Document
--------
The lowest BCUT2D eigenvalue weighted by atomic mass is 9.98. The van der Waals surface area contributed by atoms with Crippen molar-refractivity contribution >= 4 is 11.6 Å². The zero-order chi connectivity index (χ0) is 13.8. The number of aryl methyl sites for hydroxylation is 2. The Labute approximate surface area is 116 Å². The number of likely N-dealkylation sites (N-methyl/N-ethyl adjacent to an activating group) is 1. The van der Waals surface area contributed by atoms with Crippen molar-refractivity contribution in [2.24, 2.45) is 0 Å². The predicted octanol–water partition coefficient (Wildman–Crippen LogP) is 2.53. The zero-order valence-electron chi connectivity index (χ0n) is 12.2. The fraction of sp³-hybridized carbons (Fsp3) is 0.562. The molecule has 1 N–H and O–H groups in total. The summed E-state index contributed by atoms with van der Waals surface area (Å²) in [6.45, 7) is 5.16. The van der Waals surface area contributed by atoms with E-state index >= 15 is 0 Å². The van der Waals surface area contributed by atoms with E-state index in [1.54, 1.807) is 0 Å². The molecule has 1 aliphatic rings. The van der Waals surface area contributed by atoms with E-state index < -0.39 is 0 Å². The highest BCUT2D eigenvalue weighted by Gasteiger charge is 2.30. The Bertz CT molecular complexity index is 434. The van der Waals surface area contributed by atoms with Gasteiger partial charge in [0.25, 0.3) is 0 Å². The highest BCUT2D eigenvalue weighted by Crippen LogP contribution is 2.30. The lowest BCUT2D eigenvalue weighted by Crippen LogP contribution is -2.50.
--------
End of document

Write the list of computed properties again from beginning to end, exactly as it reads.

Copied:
The lowest BCUT2D eigenvalue weighted by atomic mass is 9.98. The van der Waals surface area contributed by atoms with Crippen molar-refractivity contribution >= 4 is 11.6 Å². The zero-order chi connectivity index (χ0) is 13.8. The number of aryl methyl sites for hydroxylation is 2. The Labute approximate surface area is 116 Å². The number of likely N-dealkylation sites (N-methyl/N-ethyl adjacent to an activating group) is 1. The van der Waals surface area contributed by atoms with Crippen molar-refractivity contribution in [2.24, 2.45) is 0 Å². The predicted octanol–water partition coefficient (Wildman–Crippen LogP) is 2.53. The zero-order valence-electron chi connectivity index (χ0n) is 12.2. The fraction of sp³-hybridized carbons (Fsp3) is 0.562. The molecule has 1 N–H and O–H groups in total. The summed E-state index contributed by atoms with van der Waals surface area (Å²) in [6.45, 7) is 5.16. The van der Waals surface area contributed by atoms with E-state index >= 15 is 0 Å². The van der Waals surface area contributed by atoms with E-state index in [1.54, 1.807) is 0 Å². The molecule has 1 aliphatic rings. The van der Waals surface area contributed by atoms with E-state index < -0.39 is 0 Å². The highest BCUT2D eigenvalue weighted by Gasteiger charge is 2.30. The Bertz CT molecular complexity index is 434. The van der Waals surface area contributed by atoms with Gasteiger partial charge in [0.25, 0.3) is 0 Å². The highest BCUT2D eigenvalue weighted by Crippen LogP contribution is 2.30. The lowest BCUT2D eigenvalue weighted by Crippen LogP contribution is -2.50.